(2) Administration/logistics section. This section is key for support and sustainment of ADA units in force projection operations. It coordinates, plans, and implements all the logistic functions of: manning, fixing, fueling, arming, transporting and sustaining soldiers and their systems.
This is accomplished by having an extremely powerful section of experts in both logistics and ADA system technical capabilities. This section expedites accomplishment of all five logistic functions to ensure ADA operations are successful. This section also provides the deputy AAMDC commander a single point of contact for all required logistics functions.
(3) Operations and intelligence sections. This section is responsible for ongoing intelligence analysis and planning for all wartime force projection operations in which the forward deployed TAADE will conduct ADA operations. It has primary coordinating staff responsibility for the following areas: production of intelligence, counterintelligence, and intelligence training. It also prepares the order of battle and synchronizes it to the ground order of battle.
(4) Communication electronics section. The communication electronics (CE) section provides the TAADE commander communication and communications security throughout the TAADE and externally to the CONUS-based AAMDC and the ADA brigades controlled by the AAMDC. It ensures communications security (COMSEC) equipment is used where required and that control and authentication procedures are implemented throughout the TAADE.
(5) Joint force commander team (main). The JFC team (main) provides coordination and liaison and ADA expertise to the JFC. It coordinates war plans tailored to major regional conflicts (MRC) or lesser regional conflicts (LRC) scenarios.
(6) Joint force commander team (tactical). The JFC team (tactical) provides coordination and liaison to the JFC. It provides expertise concerning ADA operations during a force projection. It advises the JFC on system capabilities and deployment requirements to ensure decisive victory.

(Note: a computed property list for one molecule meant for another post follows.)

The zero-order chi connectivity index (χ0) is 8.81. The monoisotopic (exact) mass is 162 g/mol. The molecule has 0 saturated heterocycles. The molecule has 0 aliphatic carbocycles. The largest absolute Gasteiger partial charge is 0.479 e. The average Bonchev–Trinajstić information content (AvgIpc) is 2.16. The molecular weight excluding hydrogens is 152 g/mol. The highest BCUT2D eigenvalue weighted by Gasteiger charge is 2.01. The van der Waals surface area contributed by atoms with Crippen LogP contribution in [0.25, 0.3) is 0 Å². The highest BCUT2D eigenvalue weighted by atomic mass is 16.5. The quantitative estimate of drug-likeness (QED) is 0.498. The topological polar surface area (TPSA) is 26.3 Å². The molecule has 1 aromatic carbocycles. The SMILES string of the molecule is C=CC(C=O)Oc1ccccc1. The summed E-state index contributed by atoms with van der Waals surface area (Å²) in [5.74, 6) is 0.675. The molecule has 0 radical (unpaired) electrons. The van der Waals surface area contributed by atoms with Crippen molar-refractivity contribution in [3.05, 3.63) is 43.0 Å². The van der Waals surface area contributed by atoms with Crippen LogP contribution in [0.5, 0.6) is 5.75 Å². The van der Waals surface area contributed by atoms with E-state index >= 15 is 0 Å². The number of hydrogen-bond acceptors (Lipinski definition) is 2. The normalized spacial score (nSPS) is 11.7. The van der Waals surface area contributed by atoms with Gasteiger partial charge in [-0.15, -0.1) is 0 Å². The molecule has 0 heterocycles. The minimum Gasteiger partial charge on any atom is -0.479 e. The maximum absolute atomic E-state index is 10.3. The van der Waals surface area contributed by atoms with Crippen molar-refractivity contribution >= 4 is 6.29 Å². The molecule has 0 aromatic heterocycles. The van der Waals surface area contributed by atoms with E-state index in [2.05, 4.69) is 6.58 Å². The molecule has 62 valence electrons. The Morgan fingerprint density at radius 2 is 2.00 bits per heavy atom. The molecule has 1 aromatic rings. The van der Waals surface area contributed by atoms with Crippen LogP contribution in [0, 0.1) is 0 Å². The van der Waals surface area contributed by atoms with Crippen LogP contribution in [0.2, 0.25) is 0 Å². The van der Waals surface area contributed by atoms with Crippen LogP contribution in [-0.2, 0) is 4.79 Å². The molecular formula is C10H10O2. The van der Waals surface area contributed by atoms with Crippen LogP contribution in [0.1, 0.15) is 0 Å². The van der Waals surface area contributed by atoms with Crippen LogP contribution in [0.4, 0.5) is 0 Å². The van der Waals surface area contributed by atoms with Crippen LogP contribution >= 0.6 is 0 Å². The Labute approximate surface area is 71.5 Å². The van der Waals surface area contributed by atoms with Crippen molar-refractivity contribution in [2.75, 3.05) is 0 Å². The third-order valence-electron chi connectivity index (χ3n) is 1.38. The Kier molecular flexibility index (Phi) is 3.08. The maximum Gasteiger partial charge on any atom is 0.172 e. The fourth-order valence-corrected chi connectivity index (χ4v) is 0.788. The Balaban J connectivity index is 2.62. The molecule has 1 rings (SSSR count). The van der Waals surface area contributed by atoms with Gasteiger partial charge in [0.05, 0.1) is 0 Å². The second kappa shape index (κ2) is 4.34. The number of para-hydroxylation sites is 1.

(7) Land component commander team. The land component commander team provides coordination and liaison with the LCC to ensure plans and operations are successfully accomplished. It provides a connection between ADA forces and other Army forces conducting force projection operations in theater.
(8) Battlefield coordination detachment. The battlefield coordination detachment (BCD) is the ASCC or LCC representative to the USAF air operations center (AOC). It provides input to the air campaign planning process. ADA units will have representatives working in the BCD to provide a conduit for ADA concerns. Formally referred to as the TACC.
(9) Army service component commander team. This team provides coordination and liaison to the ASCC to ensure ADA is integrated and considered in the ASCC plans and operations.
(10) Allied headquarters team. The allied headquarters team provides coordination and liaison to allied nations for ADA forces operating in multinational operations. It expedites integration of US ADA units and that of allied AD and other allied forces in theater.
(11) Host nation. Provides coordination and liaison to host nation for ADA forces operating in multinational operations. It expedites integration of US ADA units and that of host nations where ADA units will conduct force projection operations.
c. Chief of Staff
The Chief of Staff formulates policy for the AAMDC. Supervises and ensures coordination of the work of the staff. Ensures that the commander and the staff are informed on matters affecting the command. Ensures that required liaison is established at required echelons. Exercises direct supervision of the main command post and its operations. Integrates the assigned RC personnel into the appropriate staff activities.
d. G1 Section
The G1 section is responsible for all human resource matters. In peacetime, must plan for the deployment (and mobilization in the case of RC units) of subordinate brigades. Assesses and monitors soldier personnel readiness and personnel administration and management issues. Develops personnel estimates by assessing strength data, both current and projected, and soldier readiness posture to maintain strength. He is also responsible for personnel service support, unit strength maintenance, discipline, law and order, safety and accident prevention, and headquarters management. Integrates RC personnel into the G1 section activities.
e. G2 Section